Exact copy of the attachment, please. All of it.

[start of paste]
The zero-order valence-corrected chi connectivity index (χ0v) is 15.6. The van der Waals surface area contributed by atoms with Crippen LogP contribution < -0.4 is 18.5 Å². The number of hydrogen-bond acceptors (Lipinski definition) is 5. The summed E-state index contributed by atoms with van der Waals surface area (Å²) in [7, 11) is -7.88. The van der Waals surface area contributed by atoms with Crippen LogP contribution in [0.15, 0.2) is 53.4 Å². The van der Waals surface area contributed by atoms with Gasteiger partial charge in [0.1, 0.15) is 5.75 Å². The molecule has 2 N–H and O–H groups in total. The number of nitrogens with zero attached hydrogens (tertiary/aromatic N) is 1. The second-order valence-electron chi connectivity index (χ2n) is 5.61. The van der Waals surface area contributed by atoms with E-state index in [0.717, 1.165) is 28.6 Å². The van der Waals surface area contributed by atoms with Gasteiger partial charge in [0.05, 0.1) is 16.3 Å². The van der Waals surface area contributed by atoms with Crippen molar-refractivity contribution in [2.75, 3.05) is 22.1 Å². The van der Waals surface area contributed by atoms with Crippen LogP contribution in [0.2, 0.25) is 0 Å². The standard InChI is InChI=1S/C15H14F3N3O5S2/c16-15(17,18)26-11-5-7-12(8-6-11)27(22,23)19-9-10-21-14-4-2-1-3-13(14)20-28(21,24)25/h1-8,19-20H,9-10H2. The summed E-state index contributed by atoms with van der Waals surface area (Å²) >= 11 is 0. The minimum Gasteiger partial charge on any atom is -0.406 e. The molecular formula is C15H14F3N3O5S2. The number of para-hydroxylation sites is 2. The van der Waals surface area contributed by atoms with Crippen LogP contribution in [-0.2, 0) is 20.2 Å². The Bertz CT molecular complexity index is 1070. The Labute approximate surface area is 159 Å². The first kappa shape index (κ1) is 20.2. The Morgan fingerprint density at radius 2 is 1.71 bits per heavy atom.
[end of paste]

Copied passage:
The zero-order valence-corrected chi connectivity index (χ0v) is 15.6. The van der Waals surface area contributed by atoms with Crippen LogP contribution < -0.4 is 18.5 Å². The number of hydrogen-bond acceptors (Lipinski definition) is 5. The summed E-state index contributed by atoms with van der Waals surface area (Å²) in [7, 11) is -7.88. The van der Waals surface area contributed by atoms with Crippen LogP contribution in [0.15, 0.2) is 53.4 Å². The van der Waals surface area contributed by atoms with Gasteiger partial charge in [0.1, 0.15) is 5.75 Å². The molecule has 2 N–H and O–H groups in total. The number of nitrogens with zero attached hydrogens (tertiary/aromatic N) is 1. The second-order valence-electron chi connectivity index (χ2n) is 5.61. The van der Waals surface area contributed by atoms with E-state index in [0.717, 1.165) is 28.6 Å². The van der Waals surface area contributed by atoms with Gasteiger partial charge in [0.05, 0.1) is 16.3 Å². The van der Waals surface area contributed by atoms with Crippen molar-refractivity contribution in [2.75, 3.05) is 22.1 Å². The van der Waals surface area contributed by atoms with Crippen LogP contribution in [0.2, 0.25) is 0 Å². The standard InChI is InChI=1S/C15H14F3N3O5S2/c16-15(17,18)26-11-5-7-12(8-6-11)27(22,23)19-9-10-21-14-4-2-1-3-13(14)20-28(21,24)25/h1-8,19-20H,9-10H2. The summed E-state index contributed by atoms with van der Waals surface area (Å²) >= 11 is 0. The minimum Gasteiger partial charge on any atom is -0.406 e. The molecular formula is C15H14F3N3O5S2. The number of para-hydroxylation sites is 2. The van der Waals surface area contributed by atoms with Crippen LogP contribution in [-0.2, 0) is 20.2 Å². The Bertz CT molecular complexity index is 1070. The Labute approximate surface area is 159 Å². The first kappa shape index (κ1) is 20.2. The Morgan fingerprint density at radius 2 is 1.71 bits per heavy atom.